Silva-Sonnen: If you missed it, you missed out

ONE of the joys of writing this column is the ability to share with you, and thus hopefully spark an interest in, sports which toil out of the radiant glare of the mainstream spotlight.

Regular readers - if there are any, you’re all going to heaven - will know that one of my cause celebres in this area is the often misunderstood, always controversial and utterly thrilling sport of mixed martial arts (MMA).

And MMA once again gave me reason to rejoice and the urge to evangelise this past weekend, with one of the single best pieces of sport that I have seen all year, rivalling even Andy Schleck and Alberto Contador’s epic battle on the slopes of the Col du Tourmalet in July’s Tour de France.

As with much of great sporting theatre, its undeniable greatness was thoroughly unexpected.

UFC middleweight champion Anderson Silva, unbeaten and largely untested in eleven octagon visits and widely recognised as the greatest fighter on the face of God’s green, was supposed to walk right through cocky, confident and loquacious challenger Chael Sonnen.

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But Sonnen, who had spent the last few months verbally abusing Silva at every opportunity, was having none of it.

First shocking a rabid crowd in Oakland by wobbling Silva with a punch - there was an audible collective gasp as Silva briefly lost his sense of equilibrium for the first time in years - Sonnen spent the next four rounds dumping his foe on the floor and beating him up.

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I should point out here that Anderson Silva, in all the years he’s been fighting, has never been ‘beaten up’. He’s lost, sure, but no-one has ever done what Sonnen did to him - make him look utterly helpless, amateurish even. It wasn’t meant to be possible.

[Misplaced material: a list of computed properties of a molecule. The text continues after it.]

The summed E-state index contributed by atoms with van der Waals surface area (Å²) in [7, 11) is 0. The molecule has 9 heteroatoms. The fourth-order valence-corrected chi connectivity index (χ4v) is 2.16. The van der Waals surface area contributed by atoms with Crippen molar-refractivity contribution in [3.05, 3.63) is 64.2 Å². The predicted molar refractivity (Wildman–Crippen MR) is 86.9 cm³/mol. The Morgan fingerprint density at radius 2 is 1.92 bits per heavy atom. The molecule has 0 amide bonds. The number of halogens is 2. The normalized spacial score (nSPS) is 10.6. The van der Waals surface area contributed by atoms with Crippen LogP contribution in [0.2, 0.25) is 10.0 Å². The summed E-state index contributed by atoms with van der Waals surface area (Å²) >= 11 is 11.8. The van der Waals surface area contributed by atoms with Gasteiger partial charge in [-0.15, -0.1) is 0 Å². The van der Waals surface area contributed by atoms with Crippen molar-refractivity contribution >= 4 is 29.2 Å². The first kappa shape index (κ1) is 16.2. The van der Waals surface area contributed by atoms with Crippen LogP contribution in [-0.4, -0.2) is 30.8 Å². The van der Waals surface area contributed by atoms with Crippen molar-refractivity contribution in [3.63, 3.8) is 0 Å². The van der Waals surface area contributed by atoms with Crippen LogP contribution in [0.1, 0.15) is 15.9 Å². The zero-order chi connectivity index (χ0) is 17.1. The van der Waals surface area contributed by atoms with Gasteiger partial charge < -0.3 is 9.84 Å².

And thus I, along with my better half The Angry Blonde and millions of MMA fans around the world, looked on in amazement, mouths hanging open and brain boggling at the sheer implausibility of what we were watching.

Fight forums and Twitter went into overdrive - the great Anderson Silva was about to lose, this was to be MMA’s Mike Tyson-Buster Douglas, an earth-shattering shock of pant-wetting proportion.

Unfortunately for Sonnen, UFC title fights are five rounds long. As he pressed to claim a stoppage victory, fists and elbows reigning down on a seemingly beaten Silva, the champion did what champions do - he found a way to win.

With less than two minutes left in the battle, ‘The Spider’ suddenly exploded in a last ditch bid to keep his belt, wrapping his long legs around the left arm, shoulder and neck of the ultra-aggressive American in a jiu-jitsu move known as the triangle.

In seconds, Sonnen slipped from the brink of victory to the brink of consciousness. His oxygen supply cut off, the brave challenger was forced to tap once on Silva’s thigh, meek recognition that somehow he had come up short in a fight that he won almost every single second of.

The crowd exploded, I almost fell off my sofa and another chapter was duly etched into Silva’s legend. It was a privilege to watch, a battle of such breathless intensity that sweat and blood practically dripped from the TV screen.

I know football is de rigueur at the moment, what with the return of our national game - but never forget that there’s a bounty of other sports out there just waiting to be discovered.

- Let me know what you think on e-mail at or on Twitter at mark__heath

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